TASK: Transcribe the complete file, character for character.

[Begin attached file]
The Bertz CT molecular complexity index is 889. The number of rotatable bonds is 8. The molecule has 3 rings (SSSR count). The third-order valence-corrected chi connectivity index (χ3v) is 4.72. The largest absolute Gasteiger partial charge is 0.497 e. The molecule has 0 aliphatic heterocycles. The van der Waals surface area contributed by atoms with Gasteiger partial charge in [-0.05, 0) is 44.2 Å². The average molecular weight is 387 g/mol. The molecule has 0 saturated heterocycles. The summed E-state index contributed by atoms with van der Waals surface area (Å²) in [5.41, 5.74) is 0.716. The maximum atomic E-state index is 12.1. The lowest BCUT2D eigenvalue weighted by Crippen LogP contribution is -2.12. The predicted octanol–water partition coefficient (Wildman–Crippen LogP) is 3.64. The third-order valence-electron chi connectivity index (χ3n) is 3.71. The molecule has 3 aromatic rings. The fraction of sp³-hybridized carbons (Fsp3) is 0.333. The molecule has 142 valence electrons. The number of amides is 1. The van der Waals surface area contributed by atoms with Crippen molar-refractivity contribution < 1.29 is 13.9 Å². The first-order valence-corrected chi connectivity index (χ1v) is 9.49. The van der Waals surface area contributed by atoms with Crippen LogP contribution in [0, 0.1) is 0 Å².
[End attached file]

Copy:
The Bertz CT molecular complexity index is 889. The number of rotatable bonds is 8. The molecule has 3 rings (SSSR count). The third-order valence-corrected chi connectivity index (χ3v) is 4.72. The largest absolute Gasteiger partial charge is 0.497 e. The molecule has 0 aliphatic heterocycles. The van der Waals surface area contributed by atoms with Gasteiger partial charge in [-0.05, 0) is 44.2 Å². The average molecular weight is 387 g/mol. The molecule has 0 saturated heterocycles. The summed E-state index contributed by atoms with van der Waals surface area (Å²) in [5.41, 5.74) is 0.716. The maximum atomic E-state index is 12.1. The lowest BCUT2D eigenvalue weighted by Crippen LogP contribution is -2.12. The predicted octanol–water partition coefficient (Wildman–Crippen LogP) is 3.64. The third-order valence-electron chi connectivity index (χ3n) is 3.71. The molecule has 3 aromatic rings. The fraction of sp³-hybridized carbons (Fsp3) is 0.333. The molecule has 142 valence electrons. The number of amides is 1. The van der Waals surface area contributed by atoms with Crippen molar-refractivity contribution < 1.29 is 13.9 Å². The first-order valence-corrected chi connectivity index (χ1v) is 9.49. The van der Waals surface area contributed by atoms with Crippen LogP contribution in [0, 0.1) is 0 Å².